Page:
“Caught between a crocodile and a snake, some Rohingya refugees choose the deep blue sea” by Su-Ann Oh

2018/34, 4 April 2018

In the refugee camps in Bangladesh, there is a common saying that the choice between living in Myanmar or fleeing to refugee camps in Bangladesh is akin to that between a crocodile and a snake. Almost 900 000 Rohingya, or Bengali as they are referred to in Myanmar, have sought refuge in Bangladesh. The majority fled after insurgent attacks on police stations and border guards, and subsequent military operations in Rakhine State, Myanmar at the end of August last year. The conditions in Bangladesh are squalid and bleak, with 90 per cent of the refugees dependent on food assistance and a considerable number living in makeshift shelters. To make matters worse, the monsoon season consisting of heavy rain and cyclones has begun in Bangladesh. There is a real danger of landslides, floods and waterborne diseases.

Meanwhile, there have been reports of the Burmese military forces conducting ‘area clearance’, burning Rohingya villages after they were emptied, setting up military bases on these sites, and offering this land to surrounding communities. If these reports are accurate, it would appear that the Burmese authorities/military are systematically removing traces of Rohingya existence in northern Rakhine State and making it impossible for them to return.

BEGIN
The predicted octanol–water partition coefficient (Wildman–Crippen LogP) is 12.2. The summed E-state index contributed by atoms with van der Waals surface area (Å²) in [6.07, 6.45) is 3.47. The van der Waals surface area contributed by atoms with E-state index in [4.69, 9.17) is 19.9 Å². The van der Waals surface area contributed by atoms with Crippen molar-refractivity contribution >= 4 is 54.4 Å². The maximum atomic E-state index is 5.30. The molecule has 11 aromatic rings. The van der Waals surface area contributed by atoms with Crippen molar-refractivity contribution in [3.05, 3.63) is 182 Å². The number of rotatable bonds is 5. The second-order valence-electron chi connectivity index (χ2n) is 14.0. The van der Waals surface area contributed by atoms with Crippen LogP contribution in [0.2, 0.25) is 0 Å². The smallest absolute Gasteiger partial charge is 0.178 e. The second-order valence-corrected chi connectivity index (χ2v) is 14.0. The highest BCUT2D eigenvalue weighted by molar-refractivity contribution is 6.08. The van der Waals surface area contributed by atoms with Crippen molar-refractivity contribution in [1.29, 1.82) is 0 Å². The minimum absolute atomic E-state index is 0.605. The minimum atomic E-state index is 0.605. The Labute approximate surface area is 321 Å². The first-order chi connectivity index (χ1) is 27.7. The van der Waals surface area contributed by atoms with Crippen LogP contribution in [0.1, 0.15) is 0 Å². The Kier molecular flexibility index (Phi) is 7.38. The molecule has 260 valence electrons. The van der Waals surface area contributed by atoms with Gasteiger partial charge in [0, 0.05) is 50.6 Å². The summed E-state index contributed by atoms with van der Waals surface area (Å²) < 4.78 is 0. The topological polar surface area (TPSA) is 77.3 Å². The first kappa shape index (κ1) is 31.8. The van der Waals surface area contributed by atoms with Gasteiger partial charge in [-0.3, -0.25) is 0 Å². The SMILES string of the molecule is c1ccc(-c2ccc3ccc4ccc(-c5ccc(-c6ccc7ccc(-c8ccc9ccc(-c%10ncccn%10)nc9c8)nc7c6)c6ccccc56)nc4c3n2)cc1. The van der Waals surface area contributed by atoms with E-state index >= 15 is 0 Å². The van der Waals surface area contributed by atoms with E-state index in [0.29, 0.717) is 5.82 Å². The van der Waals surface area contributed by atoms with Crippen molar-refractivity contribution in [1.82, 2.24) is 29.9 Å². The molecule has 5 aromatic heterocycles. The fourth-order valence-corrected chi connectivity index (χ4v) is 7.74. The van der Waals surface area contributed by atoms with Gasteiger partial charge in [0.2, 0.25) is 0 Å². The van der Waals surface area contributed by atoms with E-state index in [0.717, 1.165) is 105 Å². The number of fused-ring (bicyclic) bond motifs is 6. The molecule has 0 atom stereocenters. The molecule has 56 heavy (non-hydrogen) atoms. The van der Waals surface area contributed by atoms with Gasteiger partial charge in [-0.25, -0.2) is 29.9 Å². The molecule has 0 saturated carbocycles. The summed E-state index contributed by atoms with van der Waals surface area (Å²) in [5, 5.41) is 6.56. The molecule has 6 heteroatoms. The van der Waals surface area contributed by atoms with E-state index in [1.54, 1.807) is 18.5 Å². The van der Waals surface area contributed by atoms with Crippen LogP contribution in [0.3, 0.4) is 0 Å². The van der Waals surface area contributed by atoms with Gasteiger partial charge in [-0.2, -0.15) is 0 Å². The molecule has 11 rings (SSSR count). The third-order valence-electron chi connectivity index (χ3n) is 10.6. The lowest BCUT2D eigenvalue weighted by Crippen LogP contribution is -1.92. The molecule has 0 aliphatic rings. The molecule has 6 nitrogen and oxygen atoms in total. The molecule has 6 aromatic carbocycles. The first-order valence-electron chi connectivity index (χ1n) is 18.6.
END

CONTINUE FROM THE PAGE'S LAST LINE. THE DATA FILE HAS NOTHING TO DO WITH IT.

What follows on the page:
Some Rohingya refugees are seeking a way out of this bind by making the sea voyage to Malaysia. A few days ago, a boat carrying 56 Rohingya made a stop in Thailand before it was escorted towards Malaysia by the Thai navy. This boat marks the beginning of another cycle in the Rohingya exodus. Since the Andaman Sea crisis of 2015, where a few thousand Rohingya and Bangladeshi passengers were abandoned by their smugglers, there have been very few sea voyages of this kind.

There is huge concern that the 2015 crisis might be repeated this year and on an even larger scale. The lives of these asylum seekers are at risk as Thailand and Malaysia maintain a “push-back” policy with regards to refugee arrivals by boat. Those who manage to arrive in these countries face an indefinite stay in detention centres or shelters if they are caught by the authorities. A holistic and humane solution for this regional issue is urgently needed. If the governments of Southeast Asian countries do not act soon, we might witness another Andaman Sea crisis.

Dr Su-Ann Oh is Visiting Fellow at ISEAS – Yusof Ishak Institute.

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